The “Glomar response” is the government’s way of giving a non-answer reply to Freedom of Information Act (FOIA) requests. The template for this bureaucratic form of “no comment” derives from a mid-1970s case in which journalists sought information about the CIA’s secret project to use a salvage vessel, the Hughes Glomar Explorer, to bring a submerged Soviet submarine to the surface.
The customary formulation, which The Project for Privacy and Surveillance Accountability has met with many times, is: “We can neither confirm nor deny that our agency has any records matching your request.” No one actually says, “This letter will erupt into flame in five seconds,” but it does have that flavor.
PPSA has at least been able to pry information from the NSA to track the numbers and fluctuations in Glomar responses in recent years. The chart below does this, with a gap in the records from 1992 to 1996. (This chart excludes requests that failed to meet the technical criteria of the agencies and therefore required further follow up.)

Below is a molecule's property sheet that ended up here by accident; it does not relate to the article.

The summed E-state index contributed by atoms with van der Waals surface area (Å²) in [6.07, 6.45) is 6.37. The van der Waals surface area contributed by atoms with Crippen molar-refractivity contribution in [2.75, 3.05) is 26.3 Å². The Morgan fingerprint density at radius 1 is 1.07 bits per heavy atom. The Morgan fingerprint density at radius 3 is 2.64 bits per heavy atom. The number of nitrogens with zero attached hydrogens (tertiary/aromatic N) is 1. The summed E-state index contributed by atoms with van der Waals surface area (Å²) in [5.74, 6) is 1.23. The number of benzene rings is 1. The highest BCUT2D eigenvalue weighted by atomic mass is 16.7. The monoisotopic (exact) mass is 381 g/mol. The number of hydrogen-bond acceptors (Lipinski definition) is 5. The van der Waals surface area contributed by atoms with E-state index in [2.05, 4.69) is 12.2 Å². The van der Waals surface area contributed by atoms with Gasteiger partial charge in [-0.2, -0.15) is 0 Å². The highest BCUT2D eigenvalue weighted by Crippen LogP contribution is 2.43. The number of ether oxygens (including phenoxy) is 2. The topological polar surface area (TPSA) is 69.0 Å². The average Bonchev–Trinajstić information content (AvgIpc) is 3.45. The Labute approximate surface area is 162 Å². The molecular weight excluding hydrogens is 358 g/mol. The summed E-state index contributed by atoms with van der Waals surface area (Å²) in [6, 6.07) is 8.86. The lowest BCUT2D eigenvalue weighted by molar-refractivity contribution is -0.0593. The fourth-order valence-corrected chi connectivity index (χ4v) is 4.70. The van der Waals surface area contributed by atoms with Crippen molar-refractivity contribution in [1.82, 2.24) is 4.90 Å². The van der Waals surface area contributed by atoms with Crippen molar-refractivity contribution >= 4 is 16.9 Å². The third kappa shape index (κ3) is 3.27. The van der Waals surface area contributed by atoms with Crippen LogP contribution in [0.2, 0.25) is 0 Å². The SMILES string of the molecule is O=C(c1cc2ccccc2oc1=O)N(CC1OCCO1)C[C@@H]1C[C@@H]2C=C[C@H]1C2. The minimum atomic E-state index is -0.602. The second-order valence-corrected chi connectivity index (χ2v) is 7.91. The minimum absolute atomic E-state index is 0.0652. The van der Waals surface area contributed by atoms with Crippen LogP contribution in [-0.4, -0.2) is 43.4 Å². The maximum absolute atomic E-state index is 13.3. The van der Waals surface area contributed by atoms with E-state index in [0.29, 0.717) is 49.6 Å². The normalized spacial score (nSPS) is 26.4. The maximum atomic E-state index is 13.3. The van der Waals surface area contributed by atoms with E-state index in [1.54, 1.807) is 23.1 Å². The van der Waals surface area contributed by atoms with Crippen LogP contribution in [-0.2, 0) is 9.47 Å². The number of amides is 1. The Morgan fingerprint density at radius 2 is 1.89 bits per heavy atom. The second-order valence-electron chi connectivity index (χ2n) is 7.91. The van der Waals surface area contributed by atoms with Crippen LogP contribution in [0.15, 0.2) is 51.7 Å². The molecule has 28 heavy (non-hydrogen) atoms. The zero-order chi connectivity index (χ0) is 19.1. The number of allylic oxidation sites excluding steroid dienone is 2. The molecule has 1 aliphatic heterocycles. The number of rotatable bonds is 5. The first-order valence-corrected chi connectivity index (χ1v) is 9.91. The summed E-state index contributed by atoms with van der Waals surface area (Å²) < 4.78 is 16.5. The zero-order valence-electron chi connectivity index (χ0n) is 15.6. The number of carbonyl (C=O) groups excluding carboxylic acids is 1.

Starting in 1996, one can see a dramatic increase in the number of Glomar responses from 1.56 percent of FOIA filings in 1996 to almost 13 percent in 2001. The years of the George W. Bush presidency, interestingly, show a sharp decline in Glomar responses, even while the administration was executing aggressive surveillance programs in the aftermath of 2001, before rising again in 2006.
The takeaway here is that a remedy devised to defend classified projects vital to the national defense has become a routine way to knock aside legal inquiries authorized by law. PPSA has even received Glomar responses from the Director of National Intelligence to a FOIA request seeking information on the possible surveillance of Members of Congress serving on the two intelligence oversight committees in the House and Senate.
Rest assured, PPSA will confirm – not deny – further data from future responses to our requests.